Fellows of Senate
John Gordon McKenzie
John Gordon McKenzie was a Fellow of Senate from 1940 to his death in 1952.
BA BEc Sydney
Fellow of Senate 1940 - 1952
His student years at the University of Sydney
McKenzie graduated BA in 1914 and BEc in 1916 from the University of Sydney.
In 1921 McKenzie was appointed master of Modern Languages at Fort Street Boys' High School. In turn he became headmaster of Cootamundra Intermediate High Schcol, district inspector of schools at Inverell, staff inspector in charge of junior technical schools, and chief inspector of secondary schools. In 1940 he succeeded Mr G Ross Thomas as Director-General of Education of NSW.
McKenzie was chairman of the Board of Secondary School Studies, the Bursary Endowment Board, the Advisory Board of Adult Education, the Library Board of NSW and the Soldiers' Children's Education Board. He was a member of the Senate of the University of Sydney, and the Council of the University of Technology.
McKenzie suffered a heart seizure and died in his office, aged 64, on 29 November 1952. He was to have retired on 31 December.
The State Minister for Education, Mr Heffron, said that schools throughout NSW would fly flags at half mast on 2 December. The Premier, Mr Cahill, paid high tribute to Mr. McKenzie's accomplishments during his period of nearly 50 years' service with the education department. "He was a great public servant and the Education Department has progressed at a rapid rate under his leadership," Mr Cahill said.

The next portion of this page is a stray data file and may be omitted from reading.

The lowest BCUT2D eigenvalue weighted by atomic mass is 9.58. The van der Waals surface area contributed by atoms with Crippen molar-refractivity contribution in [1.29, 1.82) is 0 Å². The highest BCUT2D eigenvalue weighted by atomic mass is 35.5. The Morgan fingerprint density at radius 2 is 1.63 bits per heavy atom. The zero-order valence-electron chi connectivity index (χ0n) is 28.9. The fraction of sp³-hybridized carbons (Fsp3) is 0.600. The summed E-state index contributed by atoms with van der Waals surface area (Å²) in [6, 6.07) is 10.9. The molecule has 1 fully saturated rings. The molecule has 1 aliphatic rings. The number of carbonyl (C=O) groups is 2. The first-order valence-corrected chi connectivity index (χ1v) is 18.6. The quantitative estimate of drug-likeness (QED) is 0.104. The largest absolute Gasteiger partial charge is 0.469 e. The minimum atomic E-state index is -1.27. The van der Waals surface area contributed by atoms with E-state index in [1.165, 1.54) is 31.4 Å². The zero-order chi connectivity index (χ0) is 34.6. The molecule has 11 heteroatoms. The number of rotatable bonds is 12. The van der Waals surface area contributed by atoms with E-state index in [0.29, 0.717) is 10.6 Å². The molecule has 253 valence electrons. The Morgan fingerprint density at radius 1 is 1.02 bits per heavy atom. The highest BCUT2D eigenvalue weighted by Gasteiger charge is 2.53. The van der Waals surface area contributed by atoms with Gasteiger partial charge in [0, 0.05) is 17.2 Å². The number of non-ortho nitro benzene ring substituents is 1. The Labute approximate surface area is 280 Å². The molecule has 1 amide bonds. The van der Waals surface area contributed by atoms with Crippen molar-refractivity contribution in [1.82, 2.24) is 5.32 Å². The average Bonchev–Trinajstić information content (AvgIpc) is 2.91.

Dr H S Wyndham, who succeeded Mr McKenzie, said that Mr McKenzie was "a strong" man" throughout his career. He added: "Mr McKenzie brought to his task a sturdiness of mind, a breadth of vision, and a diversity of interests which made him an outstanding administrator. He had human qualities which evoked loyalty from all sorts of people and all levels of the service."
His membership of Senate
John Gordon McKenzie was a Fellow of Senate appointed by the Governor from 1940 to his death in 1952.
Information from The Canberra Times and The Sydney Morning Herald, 1 December 1952, National Library of Australia.